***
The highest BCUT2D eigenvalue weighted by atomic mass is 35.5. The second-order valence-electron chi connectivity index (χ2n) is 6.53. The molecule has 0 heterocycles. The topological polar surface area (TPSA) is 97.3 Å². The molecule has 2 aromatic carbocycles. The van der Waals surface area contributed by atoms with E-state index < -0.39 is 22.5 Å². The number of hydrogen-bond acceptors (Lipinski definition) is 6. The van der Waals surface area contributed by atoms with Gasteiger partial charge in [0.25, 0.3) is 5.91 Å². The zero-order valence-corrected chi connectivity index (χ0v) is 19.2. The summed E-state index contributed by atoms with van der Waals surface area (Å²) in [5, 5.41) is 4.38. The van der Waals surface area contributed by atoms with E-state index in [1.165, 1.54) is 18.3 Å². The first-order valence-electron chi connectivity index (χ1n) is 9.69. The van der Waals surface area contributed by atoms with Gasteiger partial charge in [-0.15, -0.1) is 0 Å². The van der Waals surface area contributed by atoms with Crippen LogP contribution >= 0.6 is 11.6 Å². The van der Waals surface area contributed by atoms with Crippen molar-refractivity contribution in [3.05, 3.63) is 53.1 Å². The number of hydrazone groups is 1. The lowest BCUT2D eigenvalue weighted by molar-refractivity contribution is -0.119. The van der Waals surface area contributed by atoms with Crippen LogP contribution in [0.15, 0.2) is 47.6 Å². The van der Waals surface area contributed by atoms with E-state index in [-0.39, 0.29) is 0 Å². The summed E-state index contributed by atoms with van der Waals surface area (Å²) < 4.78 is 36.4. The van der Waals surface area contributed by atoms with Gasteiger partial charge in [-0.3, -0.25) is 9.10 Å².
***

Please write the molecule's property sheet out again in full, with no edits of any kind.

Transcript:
The highest BCUT2D eigenvalue weighted by atomic mass is 35.5. The second-order valence-electron chi connectivity index (χ2n) is 6.53. The molecule has 0 heterocycles. The topological polar surface area (TPSA) is 97.3 Å². The molecule has 2 aromatic carbocycles. The van der Waals surface area contributed by atoms with E-state index < -0.39 is 22.5 Å². The number of hydrogen-bond acceptors (Lipinski definition) is 6. The van der Waals surface area contributed by atoms with Gasteiger partial charge in [0.25, 0.3) is 5.91 Å². The zero-order valence-corrected chi connectivity index (χ0v) is 19.2. The summed E-state index contributed by atoms with van der Waals surface area (Å²) in [5, 5.41) is 4.38. The van der Waals surface area contributed by atoms with E-state index in [1.165, 1.54) is 18.3 Å². The first-order valence-electron chi connectivity index (χ1n) is 9.69. The van der Waals surface area contributed by atoms with Gasteiger partial charge in [-0.15, -0.1) is 0 Å². The van der Waals surface area contributed by atoms with Crippen LogP contribution >= 0.6 is 11.6 Å². The van der Waals surface area contributed by atoms with Crippen molar-refractivity contribution in [3.05, 3.63) is 53.1 Å². The number of hydrazone groups is 1. The lowest BCUT2D eigenvalue weighted by molar-refractivity contribution is -0.119. The van der Waals surface area contributed by atoms with Crippen LogP contribution in [0.15, 0.2) is 47.6 Å². The van der Waals surface area contributed by atoms with E-state index in [-0.39, 0.29) is 0 Å². The summed E-state index contributed by atoms with van der Waals surface area (Å²) < 4.78 is 36.4. The van der Waals surface area contributed by atoms with Gasteiger partial charge in [-0.3, -0.25) is 9.10 Å².